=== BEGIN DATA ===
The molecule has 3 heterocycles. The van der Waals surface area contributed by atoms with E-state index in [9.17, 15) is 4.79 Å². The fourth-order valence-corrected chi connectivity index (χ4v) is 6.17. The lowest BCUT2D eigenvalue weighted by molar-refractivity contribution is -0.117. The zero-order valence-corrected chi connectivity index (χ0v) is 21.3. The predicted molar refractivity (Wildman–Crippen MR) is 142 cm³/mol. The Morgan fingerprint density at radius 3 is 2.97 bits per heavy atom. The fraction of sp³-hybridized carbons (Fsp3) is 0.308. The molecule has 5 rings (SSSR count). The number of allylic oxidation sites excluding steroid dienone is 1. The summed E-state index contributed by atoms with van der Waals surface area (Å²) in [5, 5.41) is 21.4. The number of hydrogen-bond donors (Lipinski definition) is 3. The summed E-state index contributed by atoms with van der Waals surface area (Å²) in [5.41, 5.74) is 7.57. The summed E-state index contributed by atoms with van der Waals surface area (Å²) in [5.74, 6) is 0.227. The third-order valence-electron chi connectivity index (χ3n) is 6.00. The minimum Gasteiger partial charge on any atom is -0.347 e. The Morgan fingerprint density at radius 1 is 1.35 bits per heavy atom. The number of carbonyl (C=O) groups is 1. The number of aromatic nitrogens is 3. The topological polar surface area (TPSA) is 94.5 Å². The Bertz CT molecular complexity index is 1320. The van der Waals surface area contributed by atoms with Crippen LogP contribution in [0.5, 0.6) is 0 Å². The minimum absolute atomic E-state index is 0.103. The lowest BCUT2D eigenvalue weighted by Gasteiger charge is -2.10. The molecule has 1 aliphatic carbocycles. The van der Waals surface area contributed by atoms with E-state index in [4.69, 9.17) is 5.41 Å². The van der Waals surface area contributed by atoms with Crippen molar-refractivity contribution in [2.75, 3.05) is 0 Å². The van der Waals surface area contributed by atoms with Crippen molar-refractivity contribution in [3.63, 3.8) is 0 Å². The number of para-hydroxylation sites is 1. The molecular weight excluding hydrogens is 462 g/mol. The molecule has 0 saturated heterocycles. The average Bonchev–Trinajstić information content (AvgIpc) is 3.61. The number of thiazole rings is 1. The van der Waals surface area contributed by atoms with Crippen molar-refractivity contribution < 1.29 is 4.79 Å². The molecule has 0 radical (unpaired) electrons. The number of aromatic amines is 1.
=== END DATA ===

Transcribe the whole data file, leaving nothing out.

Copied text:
The molecule has 3 heterocycles. The van der Waals surface area contributed by atoms with E-state index in [9.17, 15) is 4.79 Å². The fourth-order valence-corrected chi connectivity index (χ4v) is 6.17. The lowest BCUT2D eigenvalue weighted by molar-refractivity contribution is -0.117. The zero-order valence-corrected chi connectivity index (χ0v) is 21.3. The predicted molar refractivity (Wildman–Crippen MR) is 142 cm³/mol. The Morgan fingerprint density at radius 3 is 2.97 bits per heavy atom. The fraction of sp³-hybridized carbons (Fsp3) is 0.308. The molecule has 5 rings (SSSR count). The number of allylic oxidation sites excluding steroid dienone is 1. The summed E-state index contributed by atoms with van der Waals surface area (Å²) in [5, 5.41) is 21.4. The number of hydrogen-bond donors (Lipinski definition) is 3. The summed E-state index contributed by atoms with van der Waals surface area (Å²) in [5.41, 5.74) is 7.57. The summed E-state index contributed by atoms with van der Waals surface area (Å²) in [5.74, 6) is 0.227. The third-order valence-electron chi connectivity index (χ3n) is 6.00. The minimum Gasteiger partial charge on any atom is -0.347 e. The Morgan fingerprint density at radius 1 is 1.35 bits per heavy atom. The number of carbonyl (C=O) groups is 1. The number of aromatic nitrogens is 3. The topological polar surface area (TPSA) is 94.5 Å². The Bertz CT molecular complexity index is 1320. The van der Waals surface area contributed by atoms with Crippen LogP contribution in [0.5, 0.6) is 0 Å². The minimum absolute atomic E-state index is 0.103. The lowest BCUT2D eigenvalue weighted by Gasteiger charge is -2.10. The molecule has 1 aliphatic carbocycles. The van der Waals surface area contributed by atoms with E-state index in [4.69, 9.17) is 5.41 Å². The van der Waals surface area contributed by atoms with Crippen molar-refractivity contribution in [2.75, 3.05) is 0 Å². The van der Waals surface area contributed by atoms with Crippen molar-refractivity contribution in [3.63, 3.8) is 0 Å². The number of para-hydroxylation sites is 1. The molecular weight excluding hydrogens is 462 g/mol. The molecule has 0 saturated heterocycles. The average Bonchev–Trinajstić information content (AvgIpc) is 3.61. The number of thiazole rings is 1. The van der Waals surface area contributed by atoms with Crippen molar-refractivity contribution < 1.29 is 4.79 Å². The molecule has 0 radical (unpaired) electrons. The number of aromatic amines is 1.